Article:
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In 1997 the Labour Party returned to power after more than two decades of Conservative rule, establishing again its supremacy in the General Elections of 2001.

Headed by Tony Blair, the New Labour has carried out a profound ideological revision.

Indeed, the Labour Party has left aside the old Socialist principles to adopt a more sensible attitude towards the interests of the big industries, expanding the privatizing policy to education and health service and, most of all, adapting his actions to the requirements of the new economy and globalization.

In this ideological revolution, a new political language has been playing an important role because in a period of increasing mediatization of politics, the New Labour has made full use of the great mass media potential as promoters and even creators of political events, for example through the so-called "spin".

So, the language of the Labour Party is not only a way to spread a message, but it is the message itself.

The New Labour has picked up part of Thatcher's ideology: indeed, Blair is an admirer of the Tory Prime Minister but Blair's language is very different from Thatcher's because Thatcherism was based on a language that clearly distinguished Conservative ideology from Labour one.

Blair, instead, has introduced a rhetorical style including some linguistic elements that have made himself and his ideas more persuasive.

Indeed, in Blair's speeches and interviews, one of the most important aspects of his style is his ability to look a normal person capable of understanding people's ideas and to solve real problems.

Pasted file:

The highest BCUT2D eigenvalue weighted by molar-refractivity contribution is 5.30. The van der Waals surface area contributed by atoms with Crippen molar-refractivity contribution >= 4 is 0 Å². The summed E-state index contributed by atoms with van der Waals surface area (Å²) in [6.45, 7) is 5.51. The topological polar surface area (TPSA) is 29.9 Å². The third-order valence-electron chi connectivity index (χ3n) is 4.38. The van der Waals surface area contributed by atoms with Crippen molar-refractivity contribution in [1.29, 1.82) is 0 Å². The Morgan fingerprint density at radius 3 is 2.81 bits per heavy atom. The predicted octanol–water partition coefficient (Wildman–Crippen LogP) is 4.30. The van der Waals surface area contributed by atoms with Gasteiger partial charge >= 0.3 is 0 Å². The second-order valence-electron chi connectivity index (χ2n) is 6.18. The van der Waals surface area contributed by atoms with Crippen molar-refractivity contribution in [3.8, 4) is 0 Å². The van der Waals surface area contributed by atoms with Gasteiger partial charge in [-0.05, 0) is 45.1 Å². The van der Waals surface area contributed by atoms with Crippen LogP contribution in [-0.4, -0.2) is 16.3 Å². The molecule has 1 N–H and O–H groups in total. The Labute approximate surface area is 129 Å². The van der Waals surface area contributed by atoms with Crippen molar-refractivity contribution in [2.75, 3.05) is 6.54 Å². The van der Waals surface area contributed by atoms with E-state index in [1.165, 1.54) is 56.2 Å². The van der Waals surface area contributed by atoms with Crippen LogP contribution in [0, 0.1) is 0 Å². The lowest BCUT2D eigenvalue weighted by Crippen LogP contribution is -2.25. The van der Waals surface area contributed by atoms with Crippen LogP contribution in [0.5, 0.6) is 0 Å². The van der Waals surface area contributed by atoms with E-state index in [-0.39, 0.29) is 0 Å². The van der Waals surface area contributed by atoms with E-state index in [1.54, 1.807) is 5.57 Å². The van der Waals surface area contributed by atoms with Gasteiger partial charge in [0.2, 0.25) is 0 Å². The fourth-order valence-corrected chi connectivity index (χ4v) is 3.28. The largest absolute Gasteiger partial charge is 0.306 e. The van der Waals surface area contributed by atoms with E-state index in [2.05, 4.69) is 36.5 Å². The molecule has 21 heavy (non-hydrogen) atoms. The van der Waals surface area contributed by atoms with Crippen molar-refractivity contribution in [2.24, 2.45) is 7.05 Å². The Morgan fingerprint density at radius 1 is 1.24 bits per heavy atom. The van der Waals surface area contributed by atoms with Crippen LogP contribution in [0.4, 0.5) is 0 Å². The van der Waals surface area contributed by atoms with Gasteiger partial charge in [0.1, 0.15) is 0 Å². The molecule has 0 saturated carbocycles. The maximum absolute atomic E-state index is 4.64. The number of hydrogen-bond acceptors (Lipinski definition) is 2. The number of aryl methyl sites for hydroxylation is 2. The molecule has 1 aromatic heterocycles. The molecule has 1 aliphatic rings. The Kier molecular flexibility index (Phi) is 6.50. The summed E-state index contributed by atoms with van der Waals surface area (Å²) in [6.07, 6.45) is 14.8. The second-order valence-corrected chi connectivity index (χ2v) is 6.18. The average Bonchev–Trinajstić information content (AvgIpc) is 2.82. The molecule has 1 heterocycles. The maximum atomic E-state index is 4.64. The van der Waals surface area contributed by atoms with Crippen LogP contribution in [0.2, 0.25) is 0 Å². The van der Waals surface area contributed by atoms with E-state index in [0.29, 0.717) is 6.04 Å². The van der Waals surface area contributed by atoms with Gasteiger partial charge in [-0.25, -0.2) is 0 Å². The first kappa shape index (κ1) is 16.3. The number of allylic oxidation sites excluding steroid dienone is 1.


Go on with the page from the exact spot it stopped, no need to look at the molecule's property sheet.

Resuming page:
In order to do this, Blair often employs informal expressions and sentences in the first person ("I" and "we") expressing his thoughts, experiences, difficulties or emotions.

Another particular feature of Blair's language is the constant appealing to the "common sense", that is, to a basis of common values.

Indeed, Blair tries to convince his audience presenting some matters or ideas as obvious, real, and so, undeniable.

The "common sense" of Blair's speeches is nothing but an appeal to the evidence, in order to present his arguments as rational and objective, without any possibility of contradiction.

But we must say that the "common sense" is a product of the dominant ideology so it appears natural but actually it's not because is something imposed by the ruling class.


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